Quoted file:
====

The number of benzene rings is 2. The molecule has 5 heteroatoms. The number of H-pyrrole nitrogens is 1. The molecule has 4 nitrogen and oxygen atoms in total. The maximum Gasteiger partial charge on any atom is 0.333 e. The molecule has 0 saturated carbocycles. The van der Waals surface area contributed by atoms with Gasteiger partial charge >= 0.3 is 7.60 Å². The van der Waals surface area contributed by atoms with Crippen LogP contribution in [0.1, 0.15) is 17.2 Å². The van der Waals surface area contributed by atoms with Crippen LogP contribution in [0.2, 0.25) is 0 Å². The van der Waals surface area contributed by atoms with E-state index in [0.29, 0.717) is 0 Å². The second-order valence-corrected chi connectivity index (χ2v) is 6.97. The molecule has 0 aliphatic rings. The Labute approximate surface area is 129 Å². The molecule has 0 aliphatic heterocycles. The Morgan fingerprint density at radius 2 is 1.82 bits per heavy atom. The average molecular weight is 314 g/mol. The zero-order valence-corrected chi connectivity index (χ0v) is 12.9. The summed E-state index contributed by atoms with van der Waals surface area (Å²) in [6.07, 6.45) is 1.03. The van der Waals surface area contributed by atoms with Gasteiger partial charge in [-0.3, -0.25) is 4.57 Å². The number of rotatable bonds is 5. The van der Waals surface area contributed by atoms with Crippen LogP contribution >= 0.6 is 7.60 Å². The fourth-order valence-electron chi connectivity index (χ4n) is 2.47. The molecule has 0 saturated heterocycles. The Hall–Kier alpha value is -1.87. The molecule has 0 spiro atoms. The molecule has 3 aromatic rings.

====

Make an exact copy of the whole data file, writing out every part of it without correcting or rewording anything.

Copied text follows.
The number of benzene rings is 2. The molecule has 5 heteroatoms. The number of H-pyrrole nitrogens is 1. The molecule has 4 nitrogen and oxygen atoms in total. The maximum Gasteiger partial charge on any atom is 0.333 e. The molecule has 0 saturated carbocycles. The van der Waals surface area contributed by atoms with Gasteiger partial charge >= 0.3 is 7.60 Å². The van der Waals surface area contributed by atoms with Crippen LogP contribution in [0.1, 0.15) is 17.2 Å². The van der Waals surface area contributed by atoms with Crippen LogP contribution in [0.2, 0.25) is 0 Å². The van der Waals surface area contributed by atoms with E-state index in [0.29, 0.717) is 0 Å². The second-order valence-corrected chi connectivity index (χ2v) is 6.97. The molecule has 0 aliphatic rings. The Labute approximate surface area is 129 Å². The molecule has 0 aliphatic heterocycles. The Morgan fingerprint density at radius 2 is 1.82 bits per heavy atom. The average molecular weight is 314 g/mol. The zero-order valence-corrected chi connectivity index (χ0v) is 12.9. The summed E-state index contributed by atoms with van der Waals surface area (Å²) in [6.07, 6.45) is 1.03. The van der Waals surface area contributed by atoms with Gasteiger partial charge in [-0.3, -0.25) is 4.57 Å². The number of rotatable bonds is 5. The van der Waals surface area contributed by atoms with Crippen LogP contribution >= 0.6 is 7.60 Å². The fourth-order valence-electron chi connectivity index (χ4n) is 2.47. The molecule has 0 saturated heterocycles. The Hall–Kier alpha value is -1.87. The molecule has 0 spiro atoms. The molecule has 3 aromatic rings.